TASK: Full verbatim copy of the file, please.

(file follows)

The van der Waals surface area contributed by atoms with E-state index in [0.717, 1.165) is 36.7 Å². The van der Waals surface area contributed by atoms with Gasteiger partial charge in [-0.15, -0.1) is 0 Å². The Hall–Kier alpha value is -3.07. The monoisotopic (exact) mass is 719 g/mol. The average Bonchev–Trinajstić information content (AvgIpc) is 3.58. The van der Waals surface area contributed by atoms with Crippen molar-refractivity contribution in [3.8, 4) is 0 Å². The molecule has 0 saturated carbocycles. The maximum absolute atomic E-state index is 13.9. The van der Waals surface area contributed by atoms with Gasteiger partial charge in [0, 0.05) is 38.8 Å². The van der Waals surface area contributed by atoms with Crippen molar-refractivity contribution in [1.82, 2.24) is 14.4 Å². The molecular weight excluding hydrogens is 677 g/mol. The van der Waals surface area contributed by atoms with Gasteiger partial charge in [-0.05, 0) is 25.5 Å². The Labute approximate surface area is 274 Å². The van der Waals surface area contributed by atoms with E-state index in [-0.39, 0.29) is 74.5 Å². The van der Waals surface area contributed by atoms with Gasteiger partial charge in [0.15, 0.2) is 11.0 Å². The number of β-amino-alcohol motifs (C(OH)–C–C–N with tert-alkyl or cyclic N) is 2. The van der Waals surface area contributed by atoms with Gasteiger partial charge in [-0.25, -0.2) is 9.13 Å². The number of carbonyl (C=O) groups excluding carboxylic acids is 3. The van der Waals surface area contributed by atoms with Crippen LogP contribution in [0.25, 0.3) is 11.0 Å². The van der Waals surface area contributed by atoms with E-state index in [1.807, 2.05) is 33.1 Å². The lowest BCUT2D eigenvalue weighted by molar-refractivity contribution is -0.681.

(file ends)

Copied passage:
The van der Waals surface area contributed by atoms with E-state index in [0.717, 1.165) is 36.7 Å². The van der Waals surface area contributed by atoms with Gasteiger partial charge in [-0.15, -0.1) is 0 Å². The Hall–Kier alpha value is -3.07. The monoisotopic (exact) mass is 719 g/mol. The average Bonchev–Trinajstić information content (AvgIpc) is 3.58. The van der Waals surface area contributed by atoms with Crippen molar-refractivity contribution in [3.8, 4) is 0 Å². The molecule has 0 saturated carbocycles. The maximum absolute atomic E-state index is 13.9. The van der Waals surface area contributed by atoms with Gasteiger partial charge in [0, 0.05) is 38.8 Å². The van der Waals surface area contributed by atoms with Crippen molar-refractivity contribution in [1.82, 2.24) is 14.4 Å². The molecular weight excluding hydrogens is 677 g/mol. The van der Waals surface area contributed by atoms with Gasteiger partial charge in [-0.05, 0) is 25.5 Å². The Labute approximate surface area is 274 Å². The van der Waals surface area contributed by atoms with E-state index in [-0.39, 0.29) is 74.5 Å². The van der Waals surface area contributed by atoms with Gasteiger partial charge in [0.15, 0.2) is 11.0 Å². The number of β-amino-alcohol motifs (C(OH)–C–C–N with tert-alkyl or cyclic N) is 2. The van der Waals surface area contributed by atoms with Gasteiger partial charge in [-0.25, -0.2) is 9.13 Å². The number of carbonyl (C=O) groups excluding carboxylic acids is 3. The van der Waals surface area contributed by atoms with Crippen LogP contribution in [0.25, 0.3) is 11.0 Å². The van der Waals surface area contributed by atoms with E-state index in [1.807, 2.05) is 33.1 Å². The lowest BCUT2D eigenvalue weighted by molar-refractivity contribution is -0.681.